Efficient count files in directory (no recursion)

perl -e 'if(opendir D,"."){@a=readdir D;print $#a-1,"\n"}'
time perl -e 'if(opendir D,"."){@a=readdir D;print $#a - 1,"\n"}' 205413 real 0m0.497s user 0m0.220s sys 0m0.268s time { ls |wc -l; } 205413 real 0m3.776s user 0m3.340s sys 0m0.424s ********* ** EDIT: turns out this perl liner is mostly masturbation. this is slightly faster: find . -maxdepth 1 | wc -l sh-3.2$ time { find . -maxdepth 1|wc -l; } 205414 real 0m0.456s user 0m0.116s sys 0m0.328s ** EDIT: now a slightly faster perl version perl -e 'if(opendir D,"."){++$c foreach readdir D}print $c-1,"\n"' sh-3.2$ time perl -e 'if(opendir D,"."){++$c foreach readdir D}print $c-1,"\n"' 205414 real 0m0.415s user 0m0.176s sys 0m0.232s

2009-07-23 20:14:33

What Others Think

what if you have to recurse? I don't know how to extend the perl to recurse, but it would be interesting to compare to find . -type f | wc -l On the speed difference, I'm guessing perl has an advantage since it really doesn't deal with the filename strings like ls must. Somehow ls|wc seems to use twice as much system call time as the perl but also spends more time in userspace presumably shuttling filenames around. Any ideas?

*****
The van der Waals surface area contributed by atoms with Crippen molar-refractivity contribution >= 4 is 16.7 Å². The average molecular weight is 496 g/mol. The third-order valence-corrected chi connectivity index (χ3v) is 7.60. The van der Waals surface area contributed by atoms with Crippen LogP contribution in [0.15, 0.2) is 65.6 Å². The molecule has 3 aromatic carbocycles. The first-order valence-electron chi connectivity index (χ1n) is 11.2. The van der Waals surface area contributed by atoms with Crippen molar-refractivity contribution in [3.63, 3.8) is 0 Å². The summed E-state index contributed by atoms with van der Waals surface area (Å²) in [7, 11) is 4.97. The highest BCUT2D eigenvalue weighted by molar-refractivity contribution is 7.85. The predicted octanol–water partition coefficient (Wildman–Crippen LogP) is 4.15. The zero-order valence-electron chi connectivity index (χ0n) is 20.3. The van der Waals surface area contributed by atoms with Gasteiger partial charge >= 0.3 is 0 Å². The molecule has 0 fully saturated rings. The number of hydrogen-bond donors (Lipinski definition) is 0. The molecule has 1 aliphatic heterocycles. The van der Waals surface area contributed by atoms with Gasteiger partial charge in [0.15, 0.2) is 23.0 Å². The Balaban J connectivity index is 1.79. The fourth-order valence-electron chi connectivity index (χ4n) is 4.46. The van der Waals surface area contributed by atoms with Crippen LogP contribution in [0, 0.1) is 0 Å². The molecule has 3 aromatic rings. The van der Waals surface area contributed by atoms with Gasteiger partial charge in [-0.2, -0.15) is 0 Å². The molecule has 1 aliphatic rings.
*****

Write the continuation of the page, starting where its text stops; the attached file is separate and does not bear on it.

bwoodacre · 635 weeks and 3 days ago
And if it is the filename overhead, I wonder how much faster 'ls -i | wc -l' is.
bwoodacre · 635 weeks and 3 days ago
In my home, I got the following counts: $ find . -type f | wc -l 15812 $ perl -e 'if(opendir D,"."){@a=readdir D;print $#a-1,"\n"}' 109 $ ls |wc -l 14
kzh · 635 weeks and 3 days ago
@kzh you forgot to time the results, that is what is being measured! Also, your home dir is a bad place to test because there are many hidden files/directories which find/ls ignores as well as many levels of subdirs which perl or ls do not consider, that is why your file counts vary.
bwoodacre · 635 weeks and 3 days ago
~$ time perl -e 'if(opendir D,"."){@a=readdir D;print $#a - 1,"\n"}'280 real 0m0.117s user 0m0.010s sys 0m0.000s ~$ time { ls |wc -l; } 108 real 0m0.007s user 0m0.010s sys 0m0.000s Looks like your perl line does it ~15 times slower than the ls on my machine.
tedkozma · 635 weeks and 3 days ago
@bwoodacre you could do... perl -e 'use File::Find;$c=0;find sub {++$c;},".";print $c,"\n"' but it is not faster than find . | wc -l which made me realize that find . -maxdepth 1 | wc -l ...is faster than my original oneliner :} i'm going to make an edit with this comment
recursiverse · 635 weeks and 3 days ago
@tedkozma the perl liner should be faster on larger directories. my test directory had ~200k files.
recursiverse · 635 weeks and 3 days ago
a slight modification brings perl slightly ahead again (though not by much and only for very large directories)... perl -e 'if(opendir D,"."){++$c foreach readdir D}print $c,"\n"'
recursiverse · 635 weeks and 3 days ago
ls -U1 | wc -l is much faster because it doesn't have to read in the whole directory listing into memory and sort it
hfs · 586 weeks and 4 days ago

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